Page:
New York snow: A potentially historic storm is bearing down on western New York state, bringing treacherous snowfall that could damage infrastructure



Thursday’s heavy snow that has battered parts of western New York state will continue until Friday, when the worst of the potentially historic storm could lead to the toppling of trees and property damage.

“The snowfall will lead to near-zero visibility, difficult to impossible travel, damage to infrastructure and paralyze the hardest-hit communities,” the National Weather Service said Thursday. “Very cold air will accompany this event, with temperatures reaching 20 degrees below normal forecast by the weekend.”

In areas east of Lakes Erie and Ontario, snow can fall at a rate of more than 3 inches per hour and be occasionally accompanied by lightning and gusts of wind, the weather service warned.

“That snow level coming down at that intensity creates the danger of the lack of visibility on the roads,” New York Governor Kathy Hochul said Thursday as she declared a state of emergency for 11 counties.

“When it comes down at that rate, it’s almost impossible to clear the way for safe travel,” Hochul said. “It won’t be safe for motorists to get back on the road for quite some time.”

Commercial traffic has been banned since Thursday afternoon on about 210 miles of the New York State Thruway (Interstate 90) in the Rochester and Buffalo area up to the Pennsylvania border, Hochul’s office said. In addition, other sections of major highways are also closed, including 90, 290 and 990.

While imploring residents to exercise caution this weekend, Hochul described the storm as a “big, big” snowfall that could be just as life-threatening as the November 2014 blizzard that killed 20 people in the Buffalo region.

Furthermore, officials in New York’s Erie County – which includes Buffalo – also declared a state of emergency and imposed a driving ban starting Thursday evening.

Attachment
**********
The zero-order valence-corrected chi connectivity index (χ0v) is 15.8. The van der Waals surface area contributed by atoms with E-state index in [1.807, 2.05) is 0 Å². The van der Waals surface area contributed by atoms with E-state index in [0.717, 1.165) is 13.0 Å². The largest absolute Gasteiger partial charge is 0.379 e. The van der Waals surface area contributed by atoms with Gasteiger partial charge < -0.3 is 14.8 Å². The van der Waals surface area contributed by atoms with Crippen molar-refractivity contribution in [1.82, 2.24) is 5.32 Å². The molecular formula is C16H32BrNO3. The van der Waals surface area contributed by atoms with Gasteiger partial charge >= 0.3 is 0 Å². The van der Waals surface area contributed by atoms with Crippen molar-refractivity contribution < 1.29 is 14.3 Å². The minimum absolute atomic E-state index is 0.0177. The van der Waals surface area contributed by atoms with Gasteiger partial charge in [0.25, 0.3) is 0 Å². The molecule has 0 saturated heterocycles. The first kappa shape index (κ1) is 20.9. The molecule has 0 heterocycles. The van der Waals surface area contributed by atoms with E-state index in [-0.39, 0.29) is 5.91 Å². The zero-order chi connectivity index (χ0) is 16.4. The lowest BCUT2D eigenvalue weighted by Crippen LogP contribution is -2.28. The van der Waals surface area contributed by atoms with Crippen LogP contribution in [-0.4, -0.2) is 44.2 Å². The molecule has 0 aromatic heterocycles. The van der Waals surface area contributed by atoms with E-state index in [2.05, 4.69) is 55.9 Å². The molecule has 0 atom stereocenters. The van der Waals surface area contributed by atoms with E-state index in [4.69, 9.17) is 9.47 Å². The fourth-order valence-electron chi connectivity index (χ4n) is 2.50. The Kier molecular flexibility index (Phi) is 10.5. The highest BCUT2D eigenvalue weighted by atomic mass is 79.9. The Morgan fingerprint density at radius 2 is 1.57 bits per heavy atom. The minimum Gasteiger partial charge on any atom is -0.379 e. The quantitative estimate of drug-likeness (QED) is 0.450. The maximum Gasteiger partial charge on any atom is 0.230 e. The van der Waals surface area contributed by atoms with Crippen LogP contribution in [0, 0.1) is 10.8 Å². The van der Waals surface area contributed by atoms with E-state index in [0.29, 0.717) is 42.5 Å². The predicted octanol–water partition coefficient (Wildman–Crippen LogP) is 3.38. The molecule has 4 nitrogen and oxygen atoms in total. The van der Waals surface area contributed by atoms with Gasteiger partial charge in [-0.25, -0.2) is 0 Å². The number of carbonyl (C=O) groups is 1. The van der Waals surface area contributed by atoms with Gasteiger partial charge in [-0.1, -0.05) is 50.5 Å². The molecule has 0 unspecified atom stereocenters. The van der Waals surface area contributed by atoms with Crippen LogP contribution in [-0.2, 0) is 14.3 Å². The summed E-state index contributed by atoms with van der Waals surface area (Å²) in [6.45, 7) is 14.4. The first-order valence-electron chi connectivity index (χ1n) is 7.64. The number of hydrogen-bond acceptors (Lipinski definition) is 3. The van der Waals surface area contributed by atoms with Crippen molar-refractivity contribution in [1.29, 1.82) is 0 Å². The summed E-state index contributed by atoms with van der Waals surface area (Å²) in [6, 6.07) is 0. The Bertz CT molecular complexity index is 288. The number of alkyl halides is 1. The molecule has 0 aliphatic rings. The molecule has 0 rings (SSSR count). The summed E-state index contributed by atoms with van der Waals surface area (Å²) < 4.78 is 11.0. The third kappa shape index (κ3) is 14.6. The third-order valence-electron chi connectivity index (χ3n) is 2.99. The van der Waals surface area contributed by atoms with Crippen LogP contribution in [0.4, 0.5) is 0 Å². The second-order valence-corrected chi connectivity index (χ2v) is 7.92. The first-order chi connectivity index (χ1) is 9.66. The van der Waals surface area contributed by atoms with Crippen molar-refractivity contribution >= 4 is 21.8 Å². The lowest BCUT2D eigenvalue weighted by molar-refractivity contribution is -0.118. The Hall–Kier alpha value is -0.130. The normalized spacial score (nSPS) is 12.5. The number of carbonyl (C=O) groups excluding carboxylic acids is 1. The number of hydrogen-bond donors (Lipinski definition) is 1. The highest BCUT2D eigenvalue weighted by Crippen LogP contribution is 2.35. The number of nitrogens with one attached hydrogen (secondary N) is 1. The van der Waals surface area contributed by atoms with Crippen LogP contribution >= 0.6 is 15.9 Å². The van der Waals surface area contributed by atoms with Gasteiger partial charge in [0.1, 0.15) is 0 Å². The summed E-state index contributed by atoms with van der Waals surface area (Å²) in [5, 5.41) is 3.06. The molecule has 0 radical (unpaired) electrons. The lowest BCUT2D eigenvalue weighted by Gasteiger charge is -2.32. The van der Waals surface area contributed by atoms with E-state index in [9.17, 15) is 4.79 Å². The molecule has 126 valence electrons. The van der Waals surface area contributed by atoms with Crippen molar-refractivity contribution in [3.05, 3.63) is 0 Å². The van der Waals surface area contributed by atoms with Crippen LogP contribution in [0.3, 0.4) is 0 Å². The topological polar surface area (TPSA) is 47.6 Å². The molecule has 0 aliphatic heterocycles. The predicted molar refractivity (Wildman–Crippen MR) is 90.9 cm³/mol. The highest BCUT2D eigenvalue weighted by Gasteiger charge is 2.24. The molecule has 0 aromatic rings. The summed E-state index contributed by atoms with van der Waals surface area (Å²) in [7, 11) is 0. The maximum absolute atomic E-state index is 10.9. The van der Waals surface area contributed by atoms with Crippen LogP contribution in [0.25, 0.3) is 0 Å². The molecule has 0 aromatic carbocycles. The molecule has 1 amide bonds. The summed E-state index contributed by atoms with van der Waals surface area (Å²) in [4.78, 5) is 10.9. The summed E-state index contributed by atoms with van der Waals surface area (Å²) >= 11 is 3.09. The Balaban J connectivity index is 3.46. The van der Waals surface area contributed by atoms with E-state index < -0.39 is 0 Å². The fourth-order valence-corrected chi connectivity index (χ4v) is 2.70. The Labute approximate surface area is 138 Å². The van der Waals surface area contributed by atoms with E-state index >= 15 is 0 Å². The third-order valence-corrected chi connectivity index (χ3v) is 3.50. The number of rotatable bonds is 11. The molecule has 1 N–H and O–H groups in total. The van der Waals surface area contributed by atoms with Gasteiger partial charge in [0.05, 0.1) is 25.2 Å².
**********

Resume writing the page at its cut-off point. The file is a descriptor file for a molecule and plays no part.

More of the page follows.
“The lake-effect snow from (the storm) is very heavy and can cause tree limbs to fall and damage vehicles, property or power lines. Watch where you park and watch your surroundings when you go outside,” Erie County officials wrote online.

The storm’s most intense snow is expected to hit the Buffalo, New York, area, where more than four feet could pile up, making a historic forecast not seen in more than 20 years. The highest three-day snowfall in the city is 56.1 inches, which occurred in December 2001, according to CNN meteorologist Brandon Miller.

And given the rapid snowfall, Buffalo can see a month of snow in just a few hours. That could make this month the snowiest November since 2000, when a total of 45.6 inches fell in the city for the entire month, Miller added.

Residents of Williamstown in Oswego County near Lake Ontario saw 24 inches of snow on Thursday evening, according to the weather service.

In neighboring Oneida County, some areas were covered with 14 inches of snow in the past 24 hours as of Thursday night, according to the weather service.

Friday alone could bring more than two feet of snow, which Miller said would be one of Buffalo’s three snowiest days on record.

“Heavy lake-effect snow at Lake Erie with snowfall rates of 2-3″ per hour will continue tonight to result in extremely difficult travel for the Buffalo Metro area east to Batavia, and also in Oswego County near Lake Ontario,” the National Weather Service in Buffalo said Thursday night.

Lake-effect snow occurs when very cold, windy conditions form over a relatively warm lake — meaning the lake can be 40 degrees while the air is zero degrees, Miller explained. The temperature clash creates instability, which can cause the most extreme winter weather.

Due to weather conditions, Sunday’s NFL game in Orchard Park, New York, between the Buffalo Bills and Cleveland Browns has been moved to Detroit, the league announced Thursday.

About 6 million people in five Great Lakes states — from Wisconsin to New York — received snow warnings Thursday, CNN meteorologist Dave Hennen said. Snow produced by the lake effect will persist through Sunday in areas downwind of the Great Lakes, according to the National Weather Service.

Other areas affected by the storm include parts of Michigan’s Upper Peninsula and western Lower Peninsula, where gusty winds and heavy snow also make for near-zero visibility and unsafe travel conditions.

The Valley Voice
The Valley Voice
Christopher Brito is a social media producer and trending writer for The Valley Voice, with a focus on sports and stories related to race and culture.


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